Unsolved problems in the approach to pediatric community-acquired pneumonia.
ABSTRACT This review discusses unsolved problems concerning pediatric community-acquired pneumonia (CAP) and identifies the areas of research that need to be developed.
Diagnosing pediatric CAP and the required hospitalization are difficult problems especially in the presence of mild signs and symptoms. It is frequently not possible to identify the cause of this disease, and this explains why antibiotics are unnecessarily prescribed in some cases. The treatment recommendations for severe CAP are better defined than those for mild and moderate CAP.
It is possible to prepare recommendations for most of the problems that emerge in severe cases of pediatric CAP even though its cause can also be difficult to identify. However, the recommended approach to mild or moderate cases is always based on mainly moderate or poor quality evidence. There is an urgent need for further studies aimed at defining first-line and second-line antibiotic therapy for mild and moderate CAP. In the absence of new data, it is necessary to be aware that a substantial number of patients will not be optimally treated.
Article: Pneumonia.Pediatrics in Review 10/2013; 34(10):438-456. · 0.82 Impact Factor
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ABSTRACT: To critically summarise the available data on diagnosis of CAP in children, focusing on the newest findings and on the need for new studies. Eighty studies on the diagnosis of paediatric community-acquired pneumonia were scrutinised. We found no significant associations between the signs or symptoms and aetiology of pneumonia and concluded that chest radiographs remain controversial and real-time polymerase chain reaction appears more sensitive than blood cultures. Antibiotic overuse could make it difficult to differentiate viral and bacterial causes. Molecular methods provide promising tools for diagnosing infection by atypical bacteria, but are expensive and should be used selectively.Acta paediatrica (Oslo, Norway: 1992). Supplement 12/2013; 102(465):17-24.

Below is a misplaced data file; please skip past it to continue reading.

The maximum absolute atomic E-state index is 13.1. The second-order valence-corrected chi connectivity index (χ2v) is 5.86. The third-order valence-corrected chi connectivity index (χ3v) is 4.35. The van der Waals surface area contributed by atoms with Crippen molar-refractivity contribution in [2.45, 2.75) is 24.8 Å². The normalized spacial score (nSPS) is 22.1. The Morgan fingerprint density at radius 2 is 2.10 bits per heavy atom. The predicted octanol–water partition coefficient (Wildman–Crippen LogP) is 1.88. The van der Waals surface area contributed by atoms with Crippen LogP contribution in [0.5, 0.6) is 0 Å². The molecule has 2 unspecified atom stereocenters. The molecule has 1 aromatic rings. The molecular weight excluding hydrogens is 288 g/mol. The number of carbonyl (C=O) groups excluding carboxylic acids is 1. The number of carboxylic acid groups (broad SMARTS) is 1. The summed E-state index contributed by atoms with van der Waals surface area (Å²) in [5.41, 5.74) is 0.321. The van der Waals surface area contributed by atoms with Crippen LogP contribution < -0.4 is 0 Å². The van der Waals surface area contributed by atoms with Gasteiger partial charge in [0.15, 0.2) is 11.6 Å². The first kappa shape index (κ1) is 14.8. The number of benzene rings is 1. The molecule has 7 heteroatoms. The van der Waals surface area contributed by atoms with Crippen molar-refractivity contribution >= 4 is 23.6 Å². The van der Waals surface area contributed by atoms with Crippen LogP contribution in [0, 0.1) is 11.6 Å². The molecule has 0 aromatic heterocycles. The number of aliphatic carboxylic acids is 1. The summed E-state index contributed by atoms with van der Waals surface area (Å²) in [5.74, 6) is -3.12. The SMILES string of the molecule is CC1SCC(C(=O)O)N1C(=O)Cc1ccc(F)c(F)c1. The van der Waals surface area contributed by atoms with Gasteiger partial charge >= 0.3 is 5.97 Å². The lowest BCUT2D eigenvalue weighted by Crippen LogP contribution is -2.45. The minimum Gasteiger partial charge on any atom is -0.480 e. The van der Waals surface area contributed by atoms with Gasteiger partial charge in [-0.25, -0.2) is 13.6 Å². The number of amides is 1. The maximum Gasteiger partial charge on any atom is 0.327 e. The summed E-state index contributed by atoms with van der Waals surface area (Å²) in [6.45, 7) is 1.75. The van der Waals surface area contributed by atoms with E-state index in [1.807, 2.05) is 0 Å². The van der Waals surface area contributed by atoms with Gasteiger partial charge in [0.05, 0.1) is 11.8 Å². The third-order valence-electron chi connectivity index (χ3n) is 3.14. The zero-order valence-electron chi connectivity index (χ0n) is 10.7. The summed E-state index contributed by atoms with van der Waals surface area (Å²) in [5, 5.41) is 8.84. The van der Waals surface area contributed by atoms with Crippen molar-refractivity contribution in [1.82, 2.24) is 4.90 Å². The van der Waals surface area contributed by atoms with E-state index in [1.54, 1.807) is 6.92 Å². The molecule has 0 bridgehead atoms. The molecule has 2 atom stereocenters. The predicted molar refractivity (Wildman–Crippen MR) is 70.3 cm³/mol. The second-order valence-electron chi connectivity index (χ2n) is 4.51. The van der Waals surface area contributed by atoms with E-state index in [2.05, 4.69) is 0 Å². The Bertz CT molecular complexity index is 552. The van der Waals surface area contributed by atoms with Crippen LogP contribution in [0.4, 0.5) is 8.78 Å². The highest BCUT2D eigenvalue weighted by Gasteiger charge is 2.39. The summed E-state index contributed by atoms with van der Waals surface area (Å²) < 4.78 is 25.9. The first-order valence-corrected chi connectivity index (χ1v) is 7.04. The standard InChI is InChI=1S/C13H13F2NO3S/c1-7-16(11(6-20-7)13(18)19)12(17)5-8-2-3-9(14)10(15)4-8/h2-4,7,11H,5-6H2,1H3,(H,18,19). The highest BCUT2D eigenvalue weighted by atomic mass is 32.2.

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ABSTRACT: Community-acquired pneumonia (CAP) is a disease that frequently affects children and adults throughout the world. As it places a considerable burden on society and, particularly, healthcare resources, any means of reducing its incidence and impact arouses great interest. A substantial number of pediatric and adult CAP cases are due to Streptococcus pneumoniae but, fortunately, there are effective vaccines available that are likely to have a significant impact on CAP-related medical, social and economic problems. The main aim of this paper is to evaluate the published evidence concerning the impact of pneumococcal vaccines on CAP in children and adults. The original 7-valent pneumococcal conjugate vaccine (PCV-7) completely modified the total burden of pneumococcal diseases in vaccinated children and unvaccinated contacts of any age. However, the existence of some problems moderately reducing its preventive efficacy has led to the development of PCVs with a larger number of pneumococcal serotypes, including those that were previously of marginal importance but now cause of severe disease. It is reasonable to think that these PCVs (particularly PCV13, which includes all of the most important serotypes emerging since the introduction of PCV7) will further reduce the importance of pneumococcal diseases, although it is still not clear whether the replacement of the 23-valent polysaccharide vaccine with PCV13 would be more protective in adults.Pulmonary Pharmacology & Therapeutics 03/2014; · 2.54 Impact Factor